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Egypt's Morsi says he won't step down, vows to protect his legitimacy

CAIRO - In a passionate address to the nation Tuesday, Egyptian President Mohammed Morsi said he would not step down and vowed to protect his democratic constitutional legitimacy with his life.

“I am prepared to sacrifice my blood for the sake of the security and stability of this homeland,” Morsi said in his speech.

Morsi’s late-night speech defied the millions of protesters seeking his ouster and fresh elections, as well as the country’s armed forces 48-hour ultimatum for him to strike a deal with his political opponents.

Morsi accused loyalists of his predecessor Hosni Mubarak – “remnants of the old regime” -- of fighting against democracy and challenging his leadership through the current wave of protests.

His democratic election and the legitimacy it enshrined were the main themes of a speech, during which Morsi’s tone often grew loud and passionate.

In his address, he also asked Egyptians not to confront the military or use violence against its forces, the police or the interior ministry.

Responding to Morsi three hours after his TV speech in a Facebook post titled "The Final Hours," Egypt's high command said the army was ready to die to defend the country's people against terrorists and fools, Reuters reported.

The post on the official Facebook page of the Supreme Council of the Armed Forces (SCAF), headed by Gen. Abdel Fattah al-Sisi, read: "We swear to God that we will sacrifice even our blood for Egypt and its people, to defend them against any terrorist, radical or fool." 

Earlier in the day, Morsi demanded that the armed forces withdraw their ultimatum, saying he would not be dictated to.

"President Mohammed Morsi asserts his grasp on constitutional legitimacy and rejects any attempt to deviate from it, and calls on the armed forces to withdraw their warning and refuses to be dictated to internally or externally," a tweet from the Egyptian presidency account said, according to Reuters. 

The clock was ticking for Morsi to meet the demands of millions of protesters seeking his ouster and fresh elections after an ultimatum issued to the Islamist leader by his own armed forces.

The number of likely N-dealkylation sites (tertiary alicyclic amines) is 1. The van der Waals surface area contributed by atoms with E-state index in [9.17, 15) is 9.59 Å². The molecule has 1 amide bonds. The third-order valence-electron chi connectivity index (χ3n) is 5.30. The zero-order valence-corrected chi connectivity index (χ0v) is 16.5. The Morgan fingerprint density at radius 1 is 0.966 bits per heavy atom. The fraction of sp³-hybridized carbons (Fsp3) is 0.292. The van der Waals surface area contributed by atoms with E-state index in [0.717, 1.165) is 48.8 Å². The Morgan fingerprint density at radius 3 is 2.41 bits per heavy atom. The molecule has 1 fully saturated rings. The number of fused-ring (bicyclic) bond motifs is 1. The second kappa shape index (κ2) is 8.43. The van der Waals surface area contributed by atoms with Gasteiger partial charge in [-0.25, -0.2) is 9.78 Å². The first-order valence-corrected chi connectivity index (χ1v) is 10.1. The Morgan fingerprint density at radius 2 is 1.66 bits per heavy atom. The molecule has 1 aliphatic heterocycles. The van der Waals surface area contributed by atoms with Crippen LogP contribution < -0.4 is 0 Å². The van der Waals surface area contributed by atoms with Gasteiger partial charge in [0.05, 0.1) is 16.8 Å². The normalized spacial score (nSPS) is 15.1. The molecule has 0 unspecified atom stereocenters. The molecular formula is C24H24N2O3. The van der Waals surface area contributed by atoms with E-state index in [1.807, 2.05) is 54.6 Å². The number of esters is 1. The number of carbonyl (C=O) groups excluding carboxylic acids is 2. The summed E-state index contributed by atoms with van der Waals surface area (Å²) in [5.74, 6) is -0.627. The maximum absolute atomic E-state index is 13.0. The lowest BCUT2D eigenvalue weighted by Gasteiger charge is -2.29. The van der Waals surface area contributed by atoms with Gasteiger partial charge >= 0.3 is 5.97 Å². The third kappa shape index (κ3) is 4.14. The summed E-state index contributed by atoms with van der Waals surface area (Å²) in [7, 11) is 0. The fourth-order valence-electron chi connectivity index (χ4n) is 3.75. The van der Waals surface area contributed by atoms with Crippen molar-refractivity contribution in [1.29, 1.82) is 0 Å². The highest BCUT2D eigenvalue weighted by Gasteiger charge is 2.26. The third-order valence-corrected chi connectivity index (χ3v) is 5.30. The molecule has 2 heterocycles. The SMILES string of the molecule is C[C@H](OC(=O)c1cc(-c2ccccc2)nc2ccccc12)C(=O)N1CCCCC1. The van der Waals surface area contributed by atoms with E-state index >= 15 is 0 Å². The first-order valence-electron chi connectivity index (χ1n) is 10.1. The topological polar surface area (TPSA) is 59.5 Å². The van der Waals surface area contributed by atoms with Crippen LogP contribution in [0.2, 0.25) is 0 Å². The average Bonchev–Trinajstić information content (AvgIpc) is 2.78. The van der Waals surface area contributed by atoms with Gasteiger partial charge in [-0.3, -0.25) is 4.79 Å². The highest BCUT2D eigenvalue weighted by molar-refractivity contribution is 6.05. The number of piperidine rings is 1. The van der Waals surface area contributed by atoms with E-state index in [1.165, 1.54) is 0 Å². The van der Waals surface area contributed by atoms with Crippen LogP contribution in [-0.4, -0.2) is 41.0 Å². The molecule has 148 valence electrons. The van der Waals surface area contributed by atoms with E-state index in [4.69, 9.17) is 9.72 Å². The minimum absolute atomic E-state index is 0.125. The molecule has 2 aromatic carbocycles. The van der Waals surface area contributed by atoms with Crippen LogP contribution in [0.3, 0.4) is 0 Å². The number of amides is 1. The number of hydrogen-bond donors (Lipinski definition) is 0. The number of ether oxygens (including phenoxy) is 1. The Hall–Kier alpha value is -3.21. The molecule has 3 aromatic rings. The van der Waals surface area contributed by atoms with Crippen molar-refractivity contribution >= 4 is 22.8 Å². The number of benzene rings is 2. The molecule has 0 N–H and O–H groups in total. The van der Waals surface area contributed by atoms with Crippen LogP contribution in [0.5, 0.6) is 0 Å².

If Morsi does not meet the demands by Wednesday, the military has said it will impose its own “road map” for the future.

Meanwhile, in the ongoing chaos, Egyptian security and health officials said 16 people were killed on Wednesday and 200 people were wounded in clashes between Morsi opponents and supporters, Reuters reported.

Witnesses told Reuters they heard shotgun and rifle fire. 

Violence during the protests over the weekend had already left 16 people dead and hundreds injured.

President Barack Obama and the United Nations have each urged Morsi to listen to his people, as a massive crowd gathered once again in Cairo's Tahrir Square on Tuesday.

Rupert Colville, a spokesman for the United Nations’ High Commissioner for Human Rights, told a briefing Tuesday that they were following the “extremely tense situation” in Egypt with “great concern.”

“We urge all political parties and social groups to urgently engage in a serious national dialogue in order to find a solution to the political crisis and prevent an escalation of violence,” Colville said.

“We call on the president of Egypt to listen to the demands and wishes of the Egyptian people, expressed during these huge protests over the past few days, and to address key issues raised by the opposition and civil society in recent months, as well as to heed the lessons of the past in this particularly fragile situation,” he added.